Changing Lanes (2002) from Johnny Web (Uncle Scoopy; Greg Wroblewski)

Two men have a minor auto accident on their way to urgent court dates. The cavalier rich guy (Ben Affleck) signs a blank check and leaves the poor guy (Samuel L Jackson) stranded with a flat tire. As he drives off, he says "better luck next time". unfortunately, Mr Rich Snob left behind a critical file, a power of attorney that he must show the court in order to keep himself and his partners out of jail.



The poor guy is devastated by his failure to show up for court. He loses custody of his kids. So he decides to use the file to hurt the rich guy. In retribution, the rich guy lays on the pressure to get the file back, making the poor guy the victim of computer manipulations that render him completely penniless, as well as various other pranks that cause him to be arrested and cuffed in front of his children. The two men then engage in a full-fledged vendetta.

If this sounds like a completely lame Hollywood premise to you, you are correct. Yet something went right along the way. Perhaps relating to some kind of reverse karma from having made so many bad movies from good premises, this time Hollywood made a good movie with a stinker premise. Just when you think it couldn't get any lamer, and the characters couldn't get any more cardboard, the film makes an about-face.

DVD info from Amazon

Commentary by director Roger Michell
The Making of Changing Lanes
Deleted and Extended Scenes
Alternate Endings
A Writer's Perspective Featurette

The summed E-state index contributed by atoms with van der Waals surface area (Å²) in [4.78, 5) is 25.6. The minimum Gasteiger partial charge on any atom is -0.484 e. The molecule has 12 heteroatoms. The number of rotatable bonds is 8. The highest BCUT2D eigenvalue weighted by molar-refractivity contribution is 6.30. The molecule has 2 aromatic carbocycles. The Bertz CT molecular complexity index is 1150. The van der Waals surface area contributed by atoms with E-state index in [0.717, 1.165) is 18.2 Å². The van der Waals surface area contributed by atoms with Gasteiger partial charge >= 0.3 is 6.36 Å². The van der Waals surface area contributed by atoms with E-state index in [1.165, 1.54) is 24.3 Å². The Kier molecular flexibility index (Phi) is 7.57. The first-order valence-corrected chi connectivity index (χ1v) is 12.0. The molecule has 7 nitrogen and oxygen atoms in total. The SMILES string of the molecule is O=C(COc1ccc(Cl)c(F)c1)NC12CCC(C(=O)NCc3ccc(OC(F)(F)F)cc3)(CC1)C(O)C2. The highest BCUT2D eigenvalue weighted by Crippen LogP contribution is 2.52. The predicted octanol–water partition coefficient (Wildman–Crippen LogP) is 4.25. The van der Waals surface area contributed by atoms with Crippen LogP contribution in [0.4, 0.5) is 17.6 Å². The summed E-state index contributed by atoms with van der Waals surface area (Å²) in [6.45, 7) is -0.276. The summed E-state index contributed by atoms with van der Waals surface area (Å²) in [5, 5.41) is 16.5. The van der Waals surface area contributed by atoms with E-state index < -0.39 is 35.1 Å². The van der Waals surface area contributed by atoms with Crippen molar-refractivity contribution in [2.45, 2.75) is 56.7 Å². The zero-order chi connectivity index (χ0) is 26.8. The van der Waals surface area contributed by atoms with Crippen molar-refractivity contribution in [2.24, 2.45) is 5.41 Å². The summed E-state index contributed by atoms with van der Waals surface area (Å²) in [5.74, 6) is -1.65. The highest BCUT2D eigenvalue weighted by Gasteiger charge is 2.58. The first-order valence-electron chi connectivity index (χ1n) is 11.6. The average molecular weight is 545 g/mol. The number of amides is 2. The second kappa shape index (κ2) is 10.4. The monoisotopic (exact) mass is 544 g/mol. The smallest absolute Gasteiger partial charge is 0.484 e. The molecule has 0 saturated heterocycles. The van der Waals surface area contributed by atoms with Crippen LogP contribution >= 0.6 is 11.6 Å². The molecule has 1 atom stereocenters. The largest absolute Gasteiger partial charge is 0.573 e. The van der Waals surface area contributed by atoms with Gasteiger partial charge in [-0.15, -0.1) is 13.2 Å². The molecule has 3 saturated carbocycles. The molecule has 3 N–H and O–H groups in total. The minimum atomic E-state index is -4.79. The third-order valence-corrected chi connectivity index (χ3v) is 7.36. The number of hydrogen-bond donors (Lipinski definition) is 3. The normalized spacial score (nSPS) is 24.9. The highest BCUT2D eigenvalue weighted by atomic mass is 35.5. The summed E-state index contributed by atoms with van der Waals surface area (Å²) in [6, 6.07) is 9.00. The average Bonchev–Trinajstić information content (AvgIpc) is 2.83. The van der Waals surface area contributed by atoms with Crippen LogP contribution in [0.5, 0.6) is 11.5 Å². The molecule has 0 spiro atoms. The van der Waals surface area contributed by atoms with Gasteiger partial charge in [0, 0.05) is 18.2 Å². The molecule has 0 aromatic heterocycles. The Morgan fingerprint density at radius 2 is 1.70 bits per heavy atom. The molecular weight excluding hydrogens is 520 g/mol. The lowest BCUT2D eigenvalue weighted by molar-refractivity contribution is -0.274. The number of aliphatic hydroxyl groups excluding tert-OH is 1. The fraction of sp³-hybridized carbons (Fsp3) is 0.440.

Widescreen anamorphic format, 2.35

The rich guy starts to re-examine his life in many ways, not just as it relates to his overreaction against this poor guy. The poor guy realizes that he's not really a victim so much as a guy who makes himself a victim because he is willing to let external circumstances get out of control when it is not necessary to do so. And we see that both men are complex, real individuals, as good as they are bad, neither saints nor sinners, but just guys who do hateful things and regret doing hateful things. Then they despise themselves just enough to see that they don't have to despise themselves at all, and the plot moves elegantly into naturalistic drama. Well, almost. Hollywood is Hollywood, so there are some dramatic cinematic flourishes, but you will be genuinely surprised at how it all works out. 

The Critics Vote

  • General consensus: three and a half stars. Ebert 4/4, Berardinelli 3/4, 4.5/5

The People Vote ...

  • with their dollars: budget $45 million, domestic gross $66 million
IMDb guideline: 7.5 usually indicates a level of excellence, about like three and a half stars from the critics. 6.0 usually indicates lukewarm watchability, about like two and a half stars from the critics. The fives are generally not worthwhile unless they are really your kind of material, about like two stars from the critics. Films under five are generally awful even if you like that kind of film, equivalent to about one and a half stars from the critics or less, depending on just how far below five the rating is.

My own guideline: A means the movie is so good it will appeal to you even if you hate the genre. B means the movie is not good enough to win you over if you hate the genre, but is good enough to do so if you have an open mind about this type of film. C means it will only appeal to genre addicts, and has no crossover appeal. D means you'll hate it even if you like the genre. E means that you'll hate it even if you love the genre. F means that the film is not only unappealing across-the-board, but technically inept as well.

Based on this description, this film is about a B-, give or take. I really didn't like the first half, which was the same old Hollywood bullshit. I almost fell asleep at the sheer predictability of it all. And then the screenwriters pulled a fast one - they said - "What if real people, reasonable grown-up men with consciences, got into this predicament? How would they get out?" And the film ended intelligently and compassionately.

I regret to report to my fellow worshippers of Samuel L that, although he does his usual fine job, he is completely serious, not very cocky, and mostly subdued.

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